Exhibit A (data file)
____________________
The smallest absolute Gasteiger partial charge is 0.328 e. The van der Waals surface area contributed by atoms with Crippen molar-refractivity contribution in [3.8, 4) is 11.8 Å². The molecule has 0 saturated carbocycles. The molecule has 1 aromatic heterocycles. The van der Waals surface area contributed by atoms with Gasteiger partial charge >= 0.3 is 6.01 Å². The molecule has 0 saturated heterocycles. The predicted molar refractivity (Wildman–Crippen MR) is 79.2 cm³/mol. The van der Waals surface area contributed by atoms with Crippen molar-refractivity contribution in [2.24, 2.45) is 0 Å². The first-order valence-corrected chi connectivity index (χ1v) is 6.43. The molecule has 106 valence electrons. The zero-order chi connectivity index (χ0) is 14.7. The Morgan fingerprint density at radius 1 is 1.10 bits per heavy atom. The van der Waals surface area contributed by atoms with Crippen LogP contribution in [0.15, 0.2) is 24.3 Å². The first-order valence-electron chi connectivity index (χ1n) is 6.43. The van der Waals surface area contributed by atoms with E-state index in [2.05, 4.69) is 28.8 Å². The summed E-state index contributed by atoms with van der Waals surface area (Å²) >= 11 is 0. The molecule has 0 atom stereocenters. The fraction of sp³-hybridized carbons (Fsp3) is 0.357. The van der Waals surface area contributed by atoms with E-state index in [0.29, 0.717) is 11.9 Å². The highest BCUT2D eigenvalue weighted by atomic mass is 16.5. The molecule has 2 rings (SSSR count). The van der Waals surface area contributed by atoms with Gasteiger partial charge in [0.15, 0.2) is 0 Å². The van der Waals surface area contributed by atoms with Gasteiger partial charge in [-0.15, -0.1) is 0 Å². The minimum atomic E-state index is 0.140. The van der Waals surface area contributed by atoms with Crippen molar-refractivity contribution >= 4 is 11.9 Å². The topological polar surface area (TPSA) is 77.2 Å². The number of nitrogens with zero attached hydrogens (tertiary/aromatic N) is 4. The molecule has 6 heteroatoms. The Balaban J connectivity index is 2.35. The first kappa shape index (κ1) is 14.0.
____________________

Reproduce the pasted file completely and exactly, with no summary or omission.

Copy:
The smallest absolute Gasteiger partial charge is 0.328 e. The van der Waals surface area contributed by atoms with Crippen molar-refractivity contribution in [3.8, 4) is 11.8 Å². The molecule has 0 saturated carbocycles. The molecule has 1 aromatic heterocycles. The van der Waals surface area contributed by atoms with Gasteiger partial charge >= 0.3 is 6.01 Å². The molecule has 0 saturated heterocycles. The predicted molar refractivity (Wildman–Crippen MR) is 79.2 cm³/mol. The van der Waals surface area contributed by atoms with Crippen molar-refractivity contribution in [2.24, 2.45) is 0 Å². The first-order valence-corrected chi connectivity index (χ1v) is 6.43. The molecule has 106 valence electrons. The zero-order chi connectivity index (χ0) is 14.7. The Morgan fingerprint density at radius 1 is 1.10 bits per heavy atom. The van der Waals surface area contributed by atoms with Crippen LogP contribution in [0.15, 0.2) is 24.3 Å². The first-order valence-electron chi connectivity index (χ1n) is 6.43. The van der Waals surface area contributed by atoms with E-state index in [2.05, 4.69) is 28.8 Å². The summed E-state index contributed by atoms with van der Waals surface area (Å²) >= 11 is 0. The molecule has 0 atom stereocenters. The fraction of sp³-hybridized carbons (Fsp3) is 0.357. The van der Waals surface area contributed by atoms with E-state index in [0.29, 0.717) is 11.9 Å². The highest BCUT2D eigenvalue weighted by atomic mass is 16.5. The molecule has 2 rings (SSSR count). The van der Waals surface area contributed by atoms with Gasteiger partial charge in [0.15, 0.2) is 0 Å². The van der Waals surface area contributed by atoms with Gasteiger partial charge in [-0.15, -0.1) is 0 Å². The minimum atomic E-state index is 0.140. The van der Waals surface area contributed by atoms with Crippen molar-refractivity contribution >= 4 is 11.9 Å². The topological polar surface area (TPSA) is 77.2 Å². The number of nitrogens with zero attached hydrogens (tertiary/aromatic N) is 4. The molecule has 6 heteroatoms. The Balaban J connectivity index is 2.35. The first kappa shape index (κ1) is 14.0.